Horse and buggy (c) KiwiDeaPi

Travel In France – Alternative Ways

We shown you that you can travel in France with different types of trains (TER, Intercites and TGV), Cars, Camping Cars, Bus and Air). But for the more adventurous among us, there are a few other ways:

Hitching A Car Ride

Obviously hitchhiking is a popular way of travel for those who do not have the means (or willingness) to travel with mass-transport systems. Sticking out your thumb is one way, but you’ll not see that many hitchhikers in France, so the chance that a car or truck stops to pick you up is pretty slim.

BlaBlaCar logo

But there’s another way that will cost you a fraction of the cost of mass-transportation systems, it’s called BlaBlaCar. BlaBlaCar is a carpooling application/service that has proven to be very popular in France.

On your smartphone or web, access their website (you can change the language at the bottom of the page), enter your departure and arrival city, date and the system proposes all the drivers who are doing that trip. Each driver is rated, so you can see which drivers are trustworthy and you can see the car being used.

Download the iPhone version by clicking here,
or the Android version by clicking here.
Click here to access the web site (in English, select the country you want)


France is seeing more and more dedicated bicycling paths, not only in cities but also in the countryside. For example, a dedicated bicycling path is being finished which allows you to cycle in safety from Paris to the sea in Normandy.

Bicycles in the Tour de France

Want to visit the famous Mont St-Michel from Paris? Head on over to the “France Velo Tourisme” web site (aka France Bicycling Tourism). Enter your starting city and your destinations (you can also enter your cycling level and a few other criteria). A map is displayed showing you the routes. Each segment can be explored:

Bicycle map Paris to Mont St Michel
Bicycle map Paris to Mont St Michel (c)

For each segment, you can display accommodations (hotels, gites, b&b, etc) and even bicycle repair places. This way you can plan your cycling trip anywhere in France, making sure you use safe routes.

Click here to access the web site.


Hiking path in Brittany
Hiking path in Brittany

Like with the increasing number of cycling paths, France has a large network of hiking path. The paths are signalled by the letters “GR” (which stands for Grandes Randonnees – French for Great Hiking) and a number.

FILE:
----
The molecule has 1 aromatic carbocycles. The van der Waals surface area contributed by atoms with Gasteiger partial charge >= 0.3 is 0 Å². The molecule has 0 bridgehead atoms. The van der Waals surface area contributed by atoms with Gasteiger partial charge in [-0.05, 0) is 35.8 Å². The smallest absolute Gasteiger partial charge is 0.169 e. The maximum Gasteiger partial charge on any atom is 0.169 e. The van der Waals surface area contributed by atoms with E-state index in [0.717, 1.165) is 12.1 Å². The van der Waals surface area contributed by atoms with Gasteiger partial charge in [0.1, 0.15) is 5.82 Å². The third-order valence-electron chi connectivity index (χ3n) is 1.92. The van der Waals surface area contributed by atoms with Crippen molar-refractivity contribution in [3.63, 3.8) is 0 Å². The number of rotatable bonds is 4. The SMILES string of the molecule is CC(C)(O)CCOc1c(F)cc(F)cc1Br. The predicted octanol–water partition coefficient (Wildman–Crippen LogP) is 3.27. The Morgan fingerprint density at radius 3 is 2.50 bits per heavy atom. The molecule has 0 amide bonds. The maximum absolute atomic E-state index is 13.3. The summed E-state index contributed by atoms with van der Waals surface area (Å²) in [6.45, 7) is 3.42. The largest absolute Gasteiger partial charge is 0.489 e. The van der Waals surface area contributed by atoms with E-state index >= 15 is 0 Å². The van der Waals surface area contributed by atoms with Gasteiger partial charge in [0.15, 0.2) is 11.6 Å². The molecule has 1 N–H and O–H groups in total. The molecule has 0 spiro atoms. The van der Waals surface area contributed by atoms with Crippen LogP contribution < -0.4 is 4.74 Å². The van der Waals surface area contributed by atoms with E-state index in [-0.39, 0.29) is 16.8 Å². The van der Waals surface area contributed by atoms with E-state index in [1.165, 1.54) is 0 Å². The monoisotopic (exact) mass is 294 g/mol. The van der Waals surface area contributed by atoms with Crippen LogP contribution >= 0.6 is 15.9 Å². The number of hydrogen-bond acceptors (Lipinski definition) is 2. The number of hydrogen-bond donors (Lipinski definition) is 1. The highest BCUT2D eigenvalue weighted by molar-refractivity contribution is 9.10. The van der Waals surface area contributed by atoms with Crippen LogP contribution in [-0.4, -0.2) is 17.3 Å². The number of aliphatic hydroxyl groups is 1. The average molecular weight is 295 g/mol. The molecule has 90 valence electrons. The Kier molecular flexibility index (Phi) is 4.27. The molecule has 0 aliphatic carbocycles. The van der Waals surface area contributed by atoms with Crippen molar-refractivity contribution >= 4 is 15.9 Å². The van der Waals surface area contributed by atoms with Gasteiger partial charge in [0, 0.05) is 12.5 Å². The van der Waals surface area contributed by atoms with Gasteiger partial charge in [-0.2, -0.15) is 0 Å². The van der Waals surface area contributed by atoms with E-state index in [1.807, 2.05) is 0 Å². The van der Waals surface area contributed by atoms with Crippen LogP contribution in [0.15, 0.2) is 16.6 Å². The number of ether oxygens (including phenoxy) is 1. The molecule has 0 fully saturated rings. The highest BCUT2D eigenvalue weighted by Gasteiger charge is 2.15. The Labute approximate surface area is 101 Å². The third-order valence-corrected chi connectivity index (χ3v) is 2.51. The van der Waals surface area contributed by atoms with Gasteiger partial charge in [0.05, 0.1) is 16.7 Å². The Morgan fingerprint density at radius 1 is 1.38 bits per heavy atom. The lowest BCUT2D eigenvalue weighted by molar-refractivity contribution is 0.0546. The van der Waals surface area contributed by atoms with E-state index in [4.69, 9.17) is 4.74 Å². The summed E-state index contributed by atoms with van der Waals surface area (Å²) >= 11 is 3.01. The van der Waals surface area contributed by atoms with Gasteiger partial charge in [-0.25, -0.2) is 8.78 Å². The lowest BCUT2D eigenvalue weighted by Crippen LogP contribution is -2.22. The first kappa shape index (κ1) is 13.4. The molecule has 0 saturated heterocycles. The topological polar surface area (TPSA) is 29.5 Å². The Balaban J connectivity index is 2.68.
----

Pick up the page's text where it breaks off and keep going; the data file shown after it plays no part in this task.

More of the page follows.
For example, a popular hiking path starts from the city of Le Havre and ends some 180 kms further in Le Treport (both in Normandy). The hiking paths takes you along the sea side and their hills and cliffs.

Of course there is a dedicated website for all these GR routes. Click here to access it (in English, but it’s slow). You should be able to find accommodate and messages from other hikers.

There is another web site that’s more professional and faster but with less paths. Click here to access it (but it’s in French only).

Slow Boat To China

Rented peniche at a lock in France
Rented peniche at a lock in France

One very interesting way of seeing parts of France is hiring a “peniche“, a narrow canal boat (or also called house boats), or even “yachts”. These boats can be hired by anyone, no special boat license is required, and after a brief explanation, of you go.

You pick up the boat in one location and slowly (max speed is 25 kph) putter away to your final destination (usually a week away at slow speeds). Along the way you will encounter other “boat people”, river/canal restaurants (there are more than what you would think) and you will without any doubt require to pass through several locks. Some of these locks are manned, some are not and you get to do the work of opening and closing them.

The boats you hire have different sleeping capacities, ranging from 1 to 6 cabins. All have showers, toilets and kitchens.

Several web site offer the hire of boats within France:

River cruise ship
River cruise ship

Of course if you don’t want to “drive” the boat, you can always book a river cruise with a real cruise ship. By far not as big as the ocean going cruise ships (they usually cater for some 120-160 passengers), you are taken through the rivers to your final destination (often they are round trips) with stops along the way. Tour guides, buses for local transportation, food, comfortable beds and scenic sights 24 hours a day (in contrast with ocean going cruise ships).

Here are some web sites of river cruise companies:


Whatever you fancy, there are ways of discovering France. Mass transportation systems, solo travel, by river, or ecological. No matter what you do, you’ll find amazing scenery, food and people.

If you want to see what the “normal” ways of transportation cost and how much time it takes, click here.

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